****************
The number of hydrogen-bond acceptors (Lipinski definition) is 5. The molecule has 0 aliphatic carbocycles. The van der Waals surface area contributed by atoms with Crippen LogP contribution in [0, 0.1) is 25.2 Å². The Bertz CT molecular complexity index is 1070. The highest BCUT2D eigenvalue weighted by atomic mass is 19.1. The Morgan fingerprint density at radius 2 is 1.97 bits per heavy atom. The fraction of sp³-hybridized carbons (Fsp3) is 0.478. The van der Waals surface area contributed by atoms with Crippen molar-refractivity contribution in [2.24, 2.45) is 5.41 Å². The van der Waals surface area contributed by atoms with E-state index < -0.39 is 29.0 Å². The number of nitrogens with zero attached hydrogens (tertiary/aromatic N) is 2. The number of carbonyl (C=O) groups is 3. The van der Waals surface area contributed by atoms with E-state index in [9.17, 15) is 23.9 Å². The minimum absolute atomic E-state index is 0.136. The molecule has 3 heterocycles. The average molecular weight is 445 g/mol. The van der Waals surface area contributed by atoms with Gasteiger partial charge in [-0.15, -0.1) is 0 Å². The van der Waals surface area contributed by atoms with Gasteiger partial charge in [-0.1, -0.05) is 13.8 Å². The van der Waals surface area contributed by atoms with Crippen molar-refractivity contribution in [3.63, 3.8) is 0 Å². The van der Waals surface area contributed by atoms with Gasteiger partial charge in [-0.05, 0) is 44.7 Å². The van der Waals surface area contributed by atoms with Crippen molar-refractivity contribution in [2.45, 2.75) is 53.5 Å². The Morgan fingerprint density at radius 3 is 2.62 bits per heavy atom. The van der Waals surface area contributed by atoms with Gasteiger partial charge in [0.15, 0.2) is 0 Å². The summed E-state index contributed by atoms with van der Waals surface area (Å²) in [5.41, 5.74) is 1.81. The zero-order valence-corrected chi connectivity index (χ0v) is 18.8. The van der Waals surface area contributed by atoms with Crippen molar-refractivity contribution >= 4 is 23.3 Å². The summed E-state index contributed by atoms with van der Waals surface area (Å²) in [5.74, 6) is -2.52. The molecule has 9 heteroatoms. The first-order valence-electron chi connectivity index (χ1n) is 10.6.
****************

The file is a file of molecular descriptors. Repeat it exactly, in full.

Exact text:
The number of hydrogen-bond acceptors (Lipinski definition) is 5. The molecule has 0 aliphatic carbocycles. The van der Waals surface area contributed by atoms with Crippen LogP contribution in [0, 0.1) is 25.2 Å². The Bertz CT molecular complexity index is 1070. The highest BCUT2D eigenvalue weighted by atomic mass is 19.1. The Morgan fingerprint density at radius 2 is 1.97 bits per heavy atom. The fraction of sp³-hybridized carbons (Fsp3) is 0.478. The van der Waals surface area contributed by atoms with Crippen molar-refractivity contribution in [2.24, 2.45) is 5.41 Å². The van der Waals surface area contributed by atoms with E-state index < -0.39 is 29.0 Å². The number of nitrogens with zero attached hydrogens (tertiary/aromatic N) is 2. The number of carbonyl (C=O) groups is 3. The van der Waals surface area contributed by atoms with E-state index in [9.17, 15) is 23.9 Å². The minimum absolute atomic E-state index is 0.136. The molecule has 3 heterocycles. The average molecular weight is 445 g/mol. The van der Waals surface area contributed by atoms with Gasteiger partial charge in [-0.15, -0.1) is 0 Å². The van der Waals surface area contributed by atoms with Gasteiger partial charge in [-0.1, -0.05) is 13.8 Å². The van der Waals surface area contributed by atoms with Crippen molar-refractivity contribution in [3.63, 3.8) is 0 Å². The van der Waals surface area contributed by atoms with Gasteiger partial charge in [-0.05, 0) is 44.7 Å². The van der Waals surface area contributed by atoms with Crippen molar-refractivity contribution in [2.45, 2.75) is 53.5 Å². The Morgan fingerprint density at radius 3 is 2.62 bits per heavy atom. The van der Waals surface area contributed by atoms with Gasteiger partial charge in [0.15, 0.2) is 0 Å². The summed E-state index contributed by atoms with van der Waals surface area (Å²) in [5.41, 5.74) is 1.81. The zero-order valence-corrected chi connectivity index (χ0v) is 18.8. The van der Waals surface area contributed by atoms with Crippen molar-refractivity contribution >= 4 is 23.3 Å². The summed E-state index contributed by atoms with van der Waals surface area (Å²) in [5.74, 6) is -2.52. The molecule has 9 heteroatoms. The first-order valence-electron chi connectivity index (χ1n) is 10.6.